Definitions

from Wiktionary, Creative Commons Attribution/Share-Alike License

  • n. Plural form of flamboyant.

Etymologies

Sorry, no etymologies found.

Examples

  • C'était je crois la première fois que je voyais un film de Bollywood en entier, et ma foi probablement parce que je n'en connais que les stéréotypes : décors flamboyants, danses et chants un peu n'importe où, nous n'avons pas été déçus.

    Semaine Bollywood sur Arte — Climb to the Stars

  • There were goods yards around the station now, a new concrete bridge over the Baboon Stroom, the blue gums in the plantation beyond the school were taller, and the flamboyants that had lined the main street were gone.

    The Sound of Thunder

  • They walked side by side in the half darkness, under the flamboyants.

    When the Lion Feeds

  • Pewter brooches are still in great request, as are also pewter-pots, which are used in the tap-rooms of some _des cribbes particulièrement flamboyants-haut_.

    Punch, or the London Charivari, Volume 1, December 11, 1841

  • There were trees studded over with huge white flowers, and others, the flamboyants such as I saw in the campaign at Santiago, are a mass of large scarlet blossoms in June, but which now had shed them.

    What He Saw in Porto Rico

  • The schooners moored to the quay are trim and neat, the little town along the bay is white and urbane, and the flamboyants, scarlet against the blue sky, flaunt their colour like a cry of passion.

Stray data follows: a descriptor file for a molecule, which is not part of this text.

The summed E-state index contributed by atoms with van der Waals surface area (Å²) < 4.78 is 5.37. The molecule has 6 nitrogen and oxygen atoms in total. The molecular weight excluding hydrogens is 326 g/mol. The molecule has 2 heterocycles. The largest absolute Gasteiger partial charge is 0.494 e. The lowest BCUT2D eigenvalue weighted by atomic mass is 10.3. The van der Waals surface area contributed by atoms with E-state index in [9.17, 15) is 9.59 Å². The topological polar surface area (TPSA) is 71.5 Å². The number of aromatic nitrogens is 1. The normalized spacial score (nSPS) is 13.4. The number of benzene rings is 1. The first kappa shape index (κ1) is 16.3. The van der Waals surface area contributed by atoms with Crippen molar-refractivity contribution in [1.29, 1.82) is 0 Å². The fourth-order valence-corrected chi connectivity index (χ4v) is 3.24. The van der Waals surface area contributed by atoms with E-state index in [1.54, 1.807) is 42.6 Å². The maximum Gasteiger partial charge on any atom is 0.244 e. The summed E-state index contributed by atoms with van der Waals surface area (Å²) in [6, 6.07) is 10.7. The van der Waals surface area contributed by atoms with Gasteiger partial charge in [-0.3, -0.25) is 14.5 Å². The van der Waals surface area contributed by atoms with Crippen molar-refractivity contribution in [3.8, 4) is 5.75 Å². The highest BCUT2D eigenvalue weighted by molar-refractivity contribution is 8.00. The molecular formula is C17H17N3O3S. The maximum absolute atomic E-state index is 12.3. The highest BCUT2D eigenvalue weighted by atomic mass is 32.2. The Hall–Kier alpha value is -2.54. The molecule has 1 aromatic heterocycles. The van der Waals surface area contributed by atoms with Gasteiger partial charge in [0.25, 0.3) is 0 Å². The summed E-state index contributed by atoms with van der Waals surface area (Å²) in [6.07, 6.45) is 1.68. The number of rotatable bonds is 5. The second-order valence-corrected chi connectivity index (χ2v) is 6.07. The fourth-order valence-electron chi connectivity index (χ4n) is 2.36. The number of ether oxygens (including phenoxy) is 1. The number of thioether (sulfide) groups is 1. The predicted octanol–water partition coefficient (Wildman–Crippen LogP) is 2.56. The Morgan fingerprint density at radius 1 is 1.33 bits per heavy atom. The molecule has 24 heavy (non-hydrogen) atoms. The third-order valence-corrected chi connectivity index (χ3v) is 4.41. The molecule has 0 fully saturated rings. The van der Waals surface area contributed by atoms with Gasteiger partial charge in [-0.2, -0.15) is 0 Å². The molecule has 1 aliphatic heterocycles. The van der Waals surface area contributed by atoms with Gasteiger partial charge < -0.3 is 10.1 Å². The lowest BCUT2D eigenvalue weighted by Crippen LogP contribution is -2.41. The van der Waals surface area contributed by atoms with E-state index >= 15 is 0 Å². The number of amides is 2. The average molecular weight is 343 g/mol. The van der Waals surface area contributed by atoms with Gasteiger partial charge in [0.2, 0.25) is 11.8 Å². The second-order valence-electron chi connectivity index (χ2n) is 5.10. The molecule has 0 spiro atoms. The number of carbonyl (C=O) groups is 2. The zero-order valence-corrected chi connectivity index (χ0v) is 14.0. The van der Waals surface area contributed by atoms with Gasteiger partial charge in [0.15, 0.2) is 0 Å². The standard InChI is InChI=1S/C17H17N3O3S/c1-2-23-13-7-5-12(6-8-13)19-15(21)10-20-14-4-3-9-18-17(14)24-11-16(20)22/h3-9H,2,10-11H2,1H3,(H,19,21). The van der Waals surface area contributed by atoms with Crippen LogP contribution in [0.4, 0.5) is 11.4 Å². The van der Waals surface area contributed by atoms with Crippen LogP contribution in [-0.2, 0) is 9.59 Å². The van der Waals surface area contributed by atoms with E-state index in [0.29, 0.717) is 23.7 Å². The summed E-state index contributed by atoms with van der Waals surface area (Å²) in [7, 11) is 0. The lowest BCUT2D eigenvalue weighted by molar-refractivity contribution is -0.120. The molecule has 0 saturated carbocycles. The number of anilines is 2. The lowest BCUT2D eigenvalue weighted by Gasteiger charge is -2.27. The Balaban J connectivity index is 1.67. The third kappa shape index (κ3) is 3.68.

Moon and Sixpence

  • A mango grew in front of the house, and at the edge of the clearing were two flamboyants, twin trees, that challenged the gold of the cocoa-nuts with their scarlet flowers.

    Moon and Sixpence

  • Because he painted the trees I see about me every day, the cocoa-nuts, the banyans, the flamboyants, the alligator-pears, I have seen them ever since differently, as though there were in them a spirit and a mystery which I am ever on the point of seizing and which forever escapes me.

    Moon and Sixpence

  • At this ranch there was a tannery; a slaughter-house; a cannery; a church; buildings of various kinds and all degrees of comfort for the thirty or forty families who made the place their headquarters; and the handsome, white, two-story big house, standing among lemon-trees and flamboyants on the river-brink.

    IV. The Headwaters of the Paraguay

  • Umbrageous flamboyants -- the royal poincianas, or flame-trees -- sheltered the short stretch of sward to the water, and their blossoms made a red-gold litter upon the grass.

    Mystic Isles of the South Seas.

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